Ten Years Later

B lue America is not really into old-fashioned flag-waving. But the day after September 11, 2001, in the liberal precincts of Washington, you could see Old Glory fluttering in front of every Victorian and red-brick Colonial. The attacks on the World Trade Center and the Pentagon seemed to throw even highly sophisticated “citizens of the world” back on older and more primary sources of identity.

At the time, one imagined this and other similar demonstrations across the nation might portend a broader, more lasting unity—that a common external threat would wipe out the red-blue divide that had hardened during the bitter 2000 election deadlock. Even Al Gore voters who had previously denied the legitimacy of George W. Bush’s presidency could be heard murmuring their admiration for Bush, as his approval rating hit ninety percent in the Gallup poll.

Soon enough, though, the flags came down, and signs demanding “Impeach Them Both” went up. And now, ten years later, American politics are as polarized and conflictual as they were before the attacks—if not more so. This may be measured in many ways, whether by the fact that members of Congress vote along party lines at the highest rate since 1879, or by the sheer rancor that pervades political discourse.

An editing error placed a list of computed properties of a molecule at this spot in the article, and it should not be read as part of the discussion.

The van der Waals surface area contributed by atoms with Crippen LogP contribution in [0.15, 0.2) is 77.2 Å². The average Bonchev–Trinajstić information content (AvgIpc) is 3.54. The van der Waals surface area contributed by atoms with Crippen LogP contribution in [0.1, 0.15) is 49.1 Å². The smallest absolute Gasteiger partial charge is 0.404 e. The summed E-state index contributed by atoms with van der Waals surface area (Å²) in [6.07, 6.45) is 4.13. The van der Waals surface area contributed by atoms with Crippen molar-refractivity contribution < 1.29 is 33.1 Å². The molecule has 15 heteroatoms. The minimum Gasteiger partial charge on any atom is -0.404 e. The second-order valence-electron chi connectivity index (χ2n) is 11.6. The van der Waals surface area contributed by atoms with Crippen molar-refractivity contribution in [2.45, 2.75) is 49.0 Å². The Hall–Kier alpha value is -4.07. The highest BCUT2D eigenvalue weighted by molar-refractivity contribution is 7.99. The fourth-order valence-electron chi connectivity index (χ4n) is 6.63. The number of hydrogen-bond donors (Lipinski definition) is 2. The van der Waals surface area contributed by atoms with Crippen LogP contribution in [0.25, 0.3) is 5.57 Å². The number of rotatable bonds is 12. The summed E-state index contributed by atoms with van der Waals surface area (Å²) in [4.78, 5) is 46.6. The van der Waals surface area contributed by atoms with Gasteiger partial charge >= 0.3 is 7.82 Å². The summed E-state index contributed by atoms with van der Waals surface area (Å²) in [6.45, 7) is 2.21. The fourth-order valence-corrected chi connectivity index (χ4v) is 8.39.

The shock of 9/11 was not, in the end, enough to heal the US body politic. Ten years ago, Americans wondered, in unison: “Why do they hate us?” Today, we need to ask: “Why do we hate each other?”

To be sure, the initial sense of unity was bound to dissipate. Union enlistments after Fort Sumter gave way to the 1863 Draft Riots in New York City. Even in World War II, there were race riots, wildcat strikes, and black-marketeering on the home front. The Cold War gave Americans our most enduring common foe. Yet fierce struggles—McCarthyism, Civil Rights, Vietnam, and Watergate—plagued us throughout that long twilight struggle.

In an important sense, however, the Cold War muted divisions within US politics. Since the competition against the Soviets was not only military but also ideological, politicians felt the need to define common purposes—and to show that our system worked better than Communism. Led by the World War II generation—and abetted by centrist media, universities, and labor unions—Democrats and Republicans fought for power, but agreed on certain big-picture concepts, such as containment in foreign policy and managed capitalism at home. Yes, society polarized bitterly in the ’60s and ’70s—but the parties did not.

Today, it’s the other way around. You might say that the fall of the Berlin Wall liberated Republicans and Democrats to resume all-out exploitation of the fault lines within American society. Aided by technology, political operatives—often children of the ’60s and ’70s—now identify potential partisans and press what Karl Rove memorably labeled their “anger points.” The innovators may have been conservative Republicans—Rove, and Lee Atwater before him—but liberal Democrats have long since caught up. Today, each party specializes in inflaming its “base.” Building a vital center does not interest them.